Retired Admiral Attacked by Trump Says President's Account of Iran Near-strike Is 'Hard to Believe'

Retired Admiral William McRaven has cast doubt on President Donald Trump's telling of the near-airstrike on Iranian positions in retaliation for the downing of a U.S. drone in June.

Citing his extensive experience, the former special forces chief said he struggled to believe Trump's claim to have called off the strike just 10 minutes before it was due to begin.

Speaking during a press call to discuss the release of a new International Crisis Group report on de-escalation on the Persian Gulf—titled, "U.S-Iran Tensions: Averting the Middle East's 1914 Moment"—McRaven also warned U.S. hawks that any conflict with Iran would be far from easy.

In June, the U.S. and Iran were on the brink of conflict, even though most representatives on both sides had no interest in a war. A diplomatic standoff over the Joint Comprehensive Plan of Action (JCPOA)—also known as the Iran nuclear deal—and subsequent economic sanctions on Iran gave way to military posturing and sabotage of commercial shipping in the Persian Gulf.

Trump said the airstrike plan was prepared following the downing of a U.S. drone over the Strait of Hormuz by Iran's Islamic Revolutionary Guard Corps. The president told reporters he called off the operation after being told there could be up to 150 Iranian casualties if the attack went ahead.

But McRaven—who said he had been involved in similar situations "countless times" in his career—suggested that Trump and his National Security Adviser John Bolton would have been extensively briefed on a range of options and their impacts.

"When I heard, after the fact, that it was only at the last minute that the president realized there would be casualties, frankly I find that hard to believe," McRaven said. "The casualty count is almost always part of the military's briefing when it comes to a strike on a target."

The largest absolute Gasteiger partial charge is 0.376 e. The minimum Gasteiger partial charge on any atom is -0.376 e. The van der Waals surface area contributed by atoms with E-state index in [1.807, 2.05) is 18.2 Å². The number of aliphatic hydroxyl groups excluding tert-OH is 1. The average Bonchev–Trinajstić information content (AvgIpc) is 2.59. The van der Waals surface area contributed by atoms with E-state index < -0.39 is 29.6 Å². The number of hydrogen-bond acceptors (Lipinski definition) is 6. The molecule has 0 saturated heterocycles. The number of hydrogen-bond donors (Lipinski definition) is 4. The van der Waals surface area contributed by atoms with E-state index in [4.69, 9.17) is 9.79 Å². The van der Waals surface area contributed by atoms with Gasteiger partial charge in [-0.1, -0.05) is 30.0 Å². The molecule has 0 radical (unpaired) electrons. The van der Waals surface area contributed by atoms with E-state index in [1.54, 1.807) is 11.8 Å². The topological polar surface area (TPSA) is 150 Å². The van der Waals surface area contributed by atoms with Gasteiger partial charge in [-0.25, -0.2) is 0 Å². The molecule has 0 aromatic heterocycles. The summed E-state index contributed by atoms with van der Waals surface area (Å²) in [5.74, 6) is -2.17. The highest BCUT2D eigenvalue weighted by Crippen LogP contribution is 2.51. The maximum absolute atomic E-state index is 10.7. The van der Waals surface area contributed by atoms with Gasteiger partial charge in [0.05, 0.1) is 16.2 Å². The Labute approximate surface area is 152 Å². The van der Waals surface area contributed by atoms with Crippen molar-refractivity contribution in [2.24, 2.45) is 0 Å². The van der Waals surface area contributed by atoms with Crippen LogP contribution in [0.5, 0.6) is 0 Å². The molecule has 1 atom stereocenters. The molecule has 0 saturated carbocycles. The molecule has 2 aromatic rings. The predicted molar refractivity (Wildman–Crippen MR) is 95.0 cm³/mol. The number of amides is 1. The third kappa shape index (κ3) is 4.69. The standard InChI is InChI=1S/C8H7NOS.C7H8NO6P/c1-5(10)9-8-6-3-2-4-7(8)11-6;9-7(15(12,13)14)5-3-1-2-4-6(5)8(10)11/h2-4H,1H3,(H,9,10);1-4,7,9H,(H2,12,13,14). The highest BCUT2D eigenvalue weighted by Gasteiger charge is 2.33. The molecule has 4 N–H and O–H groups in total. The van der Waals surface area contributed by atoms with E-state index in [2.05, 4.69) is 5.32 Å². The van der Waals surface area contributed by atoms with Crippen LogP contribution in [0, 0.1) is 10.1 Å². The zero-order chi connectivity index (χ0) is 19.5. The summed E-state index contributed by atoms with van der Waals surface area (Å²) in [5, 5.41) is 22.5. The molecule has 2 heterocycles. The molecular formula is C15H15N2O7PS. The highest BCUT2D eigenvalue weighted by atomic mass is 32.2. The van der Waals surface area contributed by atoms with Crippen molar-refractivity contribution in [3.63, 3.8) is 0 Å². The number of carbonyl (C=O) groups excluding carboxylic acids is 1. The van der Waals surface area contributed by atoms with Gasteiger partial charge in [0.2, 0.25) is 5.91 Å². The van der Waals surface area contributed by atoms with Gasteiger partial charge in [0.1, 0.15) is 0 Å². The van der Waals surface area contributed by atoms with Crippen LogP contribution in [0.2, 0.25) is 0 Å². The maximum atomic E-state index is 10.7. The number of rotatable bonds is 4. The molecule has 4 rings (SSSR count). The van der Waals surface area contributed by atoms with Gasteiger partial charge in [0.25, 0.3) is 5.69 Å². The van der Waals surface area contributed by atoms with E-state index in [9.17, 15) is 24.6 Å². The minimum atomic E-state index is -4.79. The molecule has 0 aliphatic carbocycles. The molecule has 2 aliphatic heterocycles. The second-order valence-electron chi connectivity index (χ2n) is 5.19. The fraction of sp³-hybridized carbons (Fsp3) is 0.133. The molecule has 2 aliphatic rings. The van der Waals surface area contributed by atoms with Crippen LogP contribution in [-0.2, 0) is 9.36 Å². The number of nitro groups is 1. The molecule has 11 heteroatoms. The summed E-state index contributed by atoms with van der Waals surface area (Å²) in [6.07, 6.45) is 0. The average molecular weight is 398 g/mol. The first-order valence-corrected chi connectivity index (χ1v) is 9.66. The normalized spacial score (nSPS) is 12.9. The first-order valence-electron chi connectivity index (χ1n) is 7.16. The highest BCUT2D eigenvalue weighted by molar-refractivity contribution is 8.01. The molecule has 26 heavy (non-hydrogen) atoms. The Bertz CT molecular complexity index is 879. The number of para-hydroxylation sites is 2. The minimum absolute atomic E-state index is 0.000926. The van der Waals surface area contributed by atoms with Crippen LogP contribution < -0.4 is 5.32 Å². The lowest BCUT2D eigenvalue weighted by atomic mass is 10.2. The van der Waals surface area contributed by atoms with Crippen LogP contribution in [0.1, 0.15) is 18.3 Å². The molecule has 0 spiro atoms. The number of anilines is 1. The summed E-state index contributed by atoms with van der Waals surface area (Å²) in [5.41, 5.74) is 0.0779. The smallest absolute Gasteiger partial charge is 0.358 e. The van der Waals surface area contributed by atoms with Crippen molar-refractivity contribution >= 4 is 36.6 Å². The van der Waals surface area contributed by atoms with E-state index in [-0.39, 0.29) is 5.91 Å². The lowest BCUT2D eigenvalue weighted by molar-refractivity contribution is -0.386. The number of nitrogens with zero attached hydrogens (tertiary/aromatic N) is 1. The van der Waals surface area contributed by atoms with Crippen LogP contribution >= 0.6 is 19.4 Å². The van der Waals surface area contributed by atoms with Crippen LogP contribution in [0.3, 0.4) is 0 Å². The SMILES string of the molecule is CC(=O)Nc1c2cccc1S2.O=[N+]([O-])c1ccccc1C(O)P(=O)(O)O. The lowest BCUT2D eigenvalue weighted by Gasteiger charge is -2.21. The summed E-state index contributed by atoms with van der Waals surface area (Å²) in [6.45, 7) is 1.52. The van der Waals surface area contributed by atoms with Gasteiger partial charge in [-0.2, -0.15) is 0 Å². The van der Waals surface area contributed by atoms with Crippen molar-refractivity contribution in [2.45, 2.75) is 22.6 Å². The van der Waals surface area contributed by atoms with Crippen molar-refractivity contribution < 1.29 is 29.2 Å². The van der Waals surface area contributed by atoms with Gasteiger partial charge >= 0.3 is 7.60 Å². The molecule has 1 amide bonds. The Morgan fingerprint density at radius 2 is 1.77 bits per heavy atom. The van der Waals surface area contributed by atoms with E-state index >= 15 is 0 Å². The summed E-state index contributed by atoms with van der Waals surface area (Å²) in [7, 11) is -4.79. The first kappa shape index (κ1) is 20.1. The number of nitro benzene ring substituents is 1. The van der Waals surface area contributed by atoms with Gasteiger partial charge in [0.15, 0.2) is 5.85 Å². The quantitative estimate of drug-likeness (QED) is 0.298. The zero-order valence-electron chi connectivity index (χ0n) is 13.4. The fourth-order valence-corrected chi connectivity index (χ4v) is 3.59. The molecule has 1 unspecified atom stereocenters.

"This idea that it was only through the president's restraint that we got as far as we did, I think the bigger question is why did we get that far?" McRaven asked. He explained that the response to an incident like a drone shoot down should be a proportional strike, one that does not risk uncontrolled escalation.

While McRaven said he is "very pleased that the president made the decision not to do the strike, I am hard-pressed to believe that he was not briefed ahead of time about what the casualties would be."

"My bigger concern is that fact that we even entertained that idea, when this was only predicated by the downing of a drone," McRaven added.

McRaven has had his run-ins with Trump, publicly criticizing the president for his repeated attacks on the free press and intelligence personnel. The commander in chief dismissed McRaven as a "Hillary Clinton fan" and an "Obama backer," and suggested his special forces should have tracked down and killed Al-Qaeda leader Osama bin Laden quicker than they did.

Had the June strike against Iran gone ahead, it could have set off a chain reaction of retaliation resulting in a conflict. But while some hawks in Washington are keen on a military solution, McRaven said they should not be so enthusiastic.

Even with home advantage in the Persian Gulf, Iranian forces are outclassed by the U.S. "Make no mistake about it," he said, "the U.S. military is more sophisticated by a magnitude of 10 over the Iranians.

But America's overwhelming military might does not mean that any conflict would be an easy one for U.S. forces. "No one should think that a war in Iran is going to be quick and easy," McRaven said.

"Anyone that thinks that we could decimate Iran with a couple of airstrikes, I think is terribly misguided," McRaven told reporters. "That's not to say we couldn't take out their military, certainly their navy in Bandar Abbas and Bashir, those would be fairly easy strikes," he added.

"But if you do something like that, you can certainly cripple their military but, in my opinion, that only galvanizes the population," McRaven added. The prospect of a land war in Iran is not one that would entice military planners, he continued.

"Iran is twice the size of Iraq, so if you think about the challenges and problems we have had in Iraq, at least double that. But when you take a look at the terrain in Iran as well, it is considerably challenging."

Donald Trump, Iran, William McRaven, airstrike, war
President Donald Trump speaks to the media after arriving on the South Lawn of the White House in Washington, D.C., on July 30, 2019. SAUL LOEB/AFP/Getty